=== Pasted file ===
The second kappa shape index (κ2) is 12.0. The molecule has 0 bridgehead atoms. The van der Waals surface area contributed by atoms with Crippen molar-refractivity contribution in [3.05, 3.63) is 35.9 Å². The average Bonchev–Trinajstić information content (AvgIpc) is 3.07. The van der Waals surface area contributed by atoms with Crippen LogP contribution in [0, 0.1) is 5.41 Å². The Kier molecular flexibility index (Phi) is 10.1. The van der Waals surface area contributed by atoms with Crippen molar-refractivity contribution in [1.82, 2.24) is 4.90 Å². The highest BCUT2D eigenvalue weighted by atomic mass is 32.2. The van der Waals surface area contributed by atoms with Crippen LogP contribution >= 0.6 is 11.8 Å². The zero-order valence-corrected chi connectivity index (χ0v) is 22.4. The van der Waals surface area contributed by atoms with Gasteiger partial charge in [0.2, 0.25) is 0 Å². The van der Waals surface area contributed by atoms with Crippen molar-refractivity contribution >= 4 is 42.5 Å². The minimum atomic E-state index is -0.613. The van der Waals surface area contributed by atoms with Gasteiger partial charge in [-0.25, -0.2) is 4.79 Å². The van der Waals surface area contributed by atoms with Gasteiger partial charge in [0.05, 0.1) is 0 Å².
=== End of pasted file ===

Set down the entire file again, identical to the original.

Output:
The second kappa shape index (κ2) is 12.0. The molecule has 0 bridgehead atoms. The van der Waals surface area contributed by atoms with Crippen molar-refractivity contribution in [3.05, 3.63) is 35.9 Å². The average Bonchev–Trinajstić information content (AvgIpc) is 3.07. The van der Waals surface area contributed by atoms with Crippen LogP contribution in [0, 0.1) is 5.41 Å². The Kier molecular flexibility index (Phi) is 10.1. The van der Waals surface area contributed by atoms with Crippen molar-refractivity contribution in [1.82, 2.24) is 4.90 Å². The highest BCUT2D eigenvalue weighted by atomic mass is 32.2. The van der Waals surface area contributed by atoms with Crippen LogP contribution >= 0.6 is 11.8 Å². The zero-order valence-corrected chi connectivity index (χ0v) is 22.4. The van der Waals surface area contributed by atoms with Gasteiger partial charge in [0.2, 0.25) is 0 Å². The van der Waals surface area contributed by atoms with Crippen molar-refractivity contribution >= 4 is 42.5 Å². The minimum atomic E-state index is -0.613. The van der Waals surface area contributed by atoms with Gasteiger partial charge in [-0.25, -0.2) is 4.79 Å². The van der Waals surface area contributed by atoms with Gasteiger partial charge in [0.05, 0.1) is 0 Å².